Arizona House Speaker Rusty Bowers has lost his Republican primary bid for a state Senate seat to a candidate backed by former President Donald Trump, just weeks after Bowers testified to the House Jan. 6 committee.
State Sen. David Farnsworth, who was endorsed by Trump in June, was projected by The Associated Press and other news outlets to win the GOP primary against Bowers. As of the morning of Aug. 3, Farnsworth held a more than 20-point lead over Bowers.
After providing testimony to the Jan. 6 committee, Bowers acknowledged to NBC News in July that it would be difficult to win reelection.
“If I pull this off, it’s going to be a miracle,” he said at the time of the primary.
Bowers has been censured by the Arizona Republican Party for demonstrating “he is unfit to serve the platform of the Republican Party of Arizona” and going against “the will of the voter of the Republican Party in Arizona.” The state GOP called on voters to “expel him permanently from office” during the contest.
“I’m well aware that I’m highly distrusted,” Bowers also told The Associated Press before the primary. “My district is a very Trump district, and who knows how this is all going to work out?”
“And if it doesn’t work out, great, I’d do it all again the same way.”
Trump criticized Bowers a day before the primary and called on voters to oust him.
“Remember Arizona, your so-called ‘Speaker,’ Rusty (an appropriate name because he is Rusty, just like steel gets rusty and weak) Bowers, is absolutely terrible,” he wrote on Truth Social.
In testimony in June before the House committee, Bowers claimed that Trump’s lawyer Rudy Giuliani had no evidence of election fraud after the November 2020 election.
“My recollection, he said, ‘We’ve got lots of theories, we just don’t have the evidence,’” Bowers said. “And I don’t know if that was a gaffe or maybe he didn’t think through what he said, but both myself and others in my group … both remember that specifically, and afterward, we kind of laughed about it.”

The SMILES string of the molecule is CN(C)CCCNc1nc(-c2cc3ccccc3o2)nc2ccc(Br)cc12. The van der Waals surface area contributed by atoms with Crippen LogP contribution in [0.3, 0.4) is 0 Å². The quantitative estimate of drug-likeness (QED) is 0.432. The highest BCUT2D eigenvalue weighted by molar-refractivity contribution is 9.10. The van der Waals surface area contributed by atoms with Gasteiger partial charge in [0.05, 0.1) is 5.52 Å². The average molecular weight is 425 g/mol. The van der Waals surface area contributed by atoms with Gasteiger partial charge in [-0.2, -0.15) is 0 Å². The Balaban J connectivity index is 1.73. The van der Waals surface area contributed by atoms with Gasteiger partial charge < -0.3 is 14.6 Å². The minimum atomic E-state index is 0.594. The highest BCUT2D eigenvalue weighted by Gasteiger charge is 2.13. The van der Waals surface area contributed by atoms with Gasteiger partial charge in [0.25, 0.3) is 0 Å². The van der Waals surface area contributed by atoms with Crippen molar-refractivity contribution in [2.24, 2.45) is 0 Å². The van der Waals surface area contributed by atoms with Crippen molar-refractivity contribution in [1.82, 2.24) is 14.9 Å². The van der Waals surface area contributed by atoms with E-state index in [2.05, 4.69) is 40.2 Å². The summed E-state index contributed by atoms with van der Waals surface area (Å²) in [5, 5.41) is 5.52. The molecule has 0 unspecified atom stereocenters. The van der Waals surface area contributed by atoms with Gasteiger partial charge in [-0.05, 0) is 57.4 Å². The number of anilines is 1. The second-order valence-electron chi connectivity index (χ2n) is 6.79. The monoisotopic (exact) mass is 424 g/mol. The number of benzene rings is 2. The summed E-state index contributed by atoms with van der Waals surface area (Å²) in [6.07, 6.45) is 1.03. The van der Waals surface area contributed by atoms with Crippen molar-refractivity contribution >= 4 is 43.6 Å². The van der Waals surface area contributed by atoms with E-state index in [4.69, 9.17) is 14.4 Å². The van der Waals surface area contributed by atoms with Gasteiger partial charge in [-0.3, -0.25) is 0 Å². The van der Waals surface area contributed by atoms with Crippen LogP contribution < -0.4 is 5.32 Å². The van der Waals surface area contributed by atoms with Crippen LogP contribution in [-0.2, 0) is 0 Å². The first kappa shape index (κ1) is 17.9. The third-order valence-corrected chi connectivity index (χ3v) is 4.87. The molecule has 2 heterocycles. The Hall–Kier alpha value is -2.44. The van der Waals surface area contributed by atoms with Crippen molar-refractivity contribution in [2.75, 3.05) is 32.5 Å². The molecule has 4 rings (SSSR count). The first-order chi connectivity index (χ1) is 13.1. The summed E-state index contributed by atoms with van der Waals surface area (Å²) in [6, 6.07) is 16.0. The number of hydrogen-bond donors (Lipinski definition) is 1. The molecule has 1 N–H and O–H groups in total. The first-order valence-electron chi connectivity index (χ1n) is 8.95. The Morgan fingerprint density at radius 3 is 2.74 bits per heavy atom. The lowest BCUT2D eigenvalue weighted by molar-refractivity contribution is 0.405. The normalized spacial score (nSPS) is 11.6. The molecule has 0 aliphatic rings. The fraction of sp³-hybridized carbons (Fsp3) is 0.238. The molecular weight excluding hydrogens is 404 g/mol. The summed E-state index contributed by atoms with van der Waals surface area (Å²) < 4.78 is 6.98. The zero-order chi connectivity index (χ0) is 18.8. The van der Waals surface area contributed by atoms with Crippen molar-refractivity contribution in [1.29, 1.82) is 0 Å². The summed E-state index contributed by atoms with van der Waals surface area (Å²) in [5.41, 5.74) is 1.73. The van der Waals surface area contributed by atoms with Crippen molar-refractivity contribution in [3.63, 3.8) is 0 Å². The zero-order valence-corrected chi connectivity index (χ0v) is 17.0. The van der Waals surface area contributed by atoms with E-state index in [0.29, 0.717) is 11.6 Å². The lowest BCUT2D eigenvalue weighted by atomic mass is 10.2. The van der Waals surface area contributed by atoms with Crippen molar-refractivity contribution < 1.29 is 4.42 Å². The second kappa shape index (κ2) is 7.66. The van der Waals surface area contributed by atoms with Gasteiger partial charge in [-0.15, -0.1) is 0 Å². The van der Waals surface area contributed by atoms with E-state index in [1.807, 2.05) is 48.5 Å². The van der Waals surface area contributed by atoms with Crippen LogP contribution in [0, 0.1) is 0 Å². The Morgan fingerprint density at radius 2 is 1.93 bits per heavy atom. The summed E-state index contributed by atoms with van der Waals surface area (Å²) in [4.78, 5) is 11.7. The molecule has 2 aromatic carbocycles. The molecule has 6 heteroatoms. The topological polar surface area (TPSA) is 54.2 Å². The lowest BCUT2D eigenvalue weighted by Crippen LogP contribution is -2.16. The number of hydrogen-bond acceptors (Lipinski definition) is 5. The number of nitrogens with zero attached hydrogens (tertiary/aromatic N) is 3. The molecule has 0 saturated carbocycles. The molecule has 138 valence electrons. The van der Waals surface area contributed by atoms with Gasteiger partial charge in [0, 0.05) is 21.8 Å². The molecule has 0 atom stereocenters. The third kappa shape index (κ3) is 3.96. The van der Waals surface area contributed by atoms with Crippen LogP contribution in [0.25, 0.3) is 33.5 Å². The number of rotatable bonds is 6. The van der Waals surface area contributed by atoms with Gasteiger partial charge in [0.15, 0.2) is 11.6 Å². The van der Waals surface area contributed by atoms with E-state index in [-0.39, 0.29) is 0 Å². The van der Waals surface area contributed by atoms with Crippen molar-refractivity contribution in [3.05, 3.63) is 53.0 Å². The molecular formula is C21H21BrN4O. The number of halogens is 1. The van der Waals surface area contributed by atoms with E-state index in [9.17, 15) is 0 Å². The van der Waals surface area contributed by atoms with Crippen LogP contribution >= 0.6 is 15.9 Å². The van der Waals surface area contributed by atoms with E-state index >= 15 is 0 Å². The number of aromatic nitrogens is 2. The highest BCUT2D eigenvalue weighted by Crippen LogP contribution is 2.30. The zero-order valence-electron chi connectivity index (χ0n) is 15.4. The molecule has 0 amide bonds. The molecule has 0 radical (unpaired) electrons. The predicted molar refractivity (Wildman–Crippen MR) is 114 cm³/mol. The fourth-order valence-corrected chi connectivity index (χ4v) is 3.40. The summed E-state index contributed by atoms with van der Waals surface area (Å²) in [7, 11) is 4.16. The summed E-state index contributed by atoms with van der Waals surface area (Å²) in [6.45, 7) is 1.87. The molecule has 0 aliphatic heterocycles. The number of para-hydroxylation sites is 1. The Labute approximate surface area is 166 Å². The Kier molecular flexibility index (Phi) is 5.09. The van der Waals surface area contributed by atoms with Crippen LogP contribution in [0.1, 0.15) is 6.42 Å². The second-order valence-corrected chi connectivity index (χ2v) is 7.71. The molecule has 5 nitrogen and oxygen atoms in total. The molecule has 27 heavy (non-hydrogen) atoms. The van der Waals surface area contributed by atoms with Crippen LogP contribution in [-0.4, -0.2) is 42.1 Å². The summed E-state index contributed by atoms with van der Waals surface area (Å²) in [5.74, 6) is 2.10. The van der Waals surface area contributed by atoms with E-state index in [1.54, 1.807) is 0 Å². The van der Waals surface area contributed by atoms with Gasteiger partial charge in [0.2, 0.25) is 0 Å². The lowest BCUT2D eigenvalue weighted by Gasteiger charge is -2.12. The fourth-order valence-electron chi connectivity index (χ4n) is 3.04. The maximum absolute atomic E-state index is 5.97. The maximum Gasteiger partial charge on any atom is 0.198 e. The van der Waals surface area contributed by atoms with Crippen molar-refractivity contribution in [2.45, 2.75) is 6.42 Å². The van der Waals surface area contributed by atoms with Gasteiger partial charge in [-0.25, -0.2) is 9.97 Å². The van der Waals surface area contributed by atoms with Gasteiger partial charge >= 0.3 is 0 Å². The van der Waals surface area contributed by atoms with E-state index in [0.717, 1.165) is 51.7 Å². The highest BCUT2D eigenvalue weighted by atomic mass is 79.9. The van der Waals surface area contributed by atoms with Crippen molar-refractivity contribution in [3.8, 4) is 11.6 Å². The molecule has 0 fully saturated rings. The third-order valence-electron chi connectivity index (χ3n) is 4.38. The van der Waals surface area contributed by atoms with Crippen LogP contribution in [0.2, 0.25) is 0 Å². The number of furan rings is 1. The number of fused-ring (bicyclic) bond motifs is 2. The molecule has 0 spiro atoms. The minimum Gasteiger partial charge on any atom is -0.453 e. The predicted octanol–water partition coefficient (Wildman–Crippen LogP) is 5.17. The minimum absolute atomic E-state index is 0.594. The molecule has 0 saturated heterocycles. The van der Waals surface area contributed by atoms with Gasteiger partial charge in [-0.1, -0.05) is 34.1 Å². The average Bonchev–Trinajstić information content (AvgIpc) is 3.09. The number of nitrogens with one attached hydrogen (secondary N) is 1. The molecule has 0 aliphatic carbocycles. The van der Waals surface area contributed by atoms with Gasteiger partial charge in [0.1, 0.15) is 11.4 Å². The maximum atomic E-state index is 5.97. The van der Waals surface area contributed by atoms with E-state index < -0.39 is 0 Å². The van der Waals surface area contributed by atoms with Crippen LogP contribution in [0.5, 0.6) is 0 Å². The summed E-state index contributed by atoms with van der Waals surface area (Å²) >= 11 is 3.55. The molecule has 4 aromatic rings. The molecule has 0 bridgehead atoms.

Meanwhile, Farnsworth said Bowers isn’t conservative enough and has become less so since becoming House speaker following the 2018 state elections.
“Of course, the big issue, I think, for everybody is the fact that I strongly believe that there was fraud in the 2020 election,” Farnsworth told AP last week. “And I feel like Rusty failed … to take responsibility as speaker of the House and look into that election.”
Also in Arizona, former TV news anchor Kari Lake, a Republican backed by Trump, led real estate developer and Arizona Board of Regents member Karrin Taylor Robson by about 12,000 votes on Aug. 3 to be the Republican nominee for governor, while Trump-backed Blake Masters defeated Attorney General Mark Brnovich in the GOP primary for a U.S. Senate seat, setting up a November battle with incumbent Democrat Sen. Mark Kelly (D-Ariz.).
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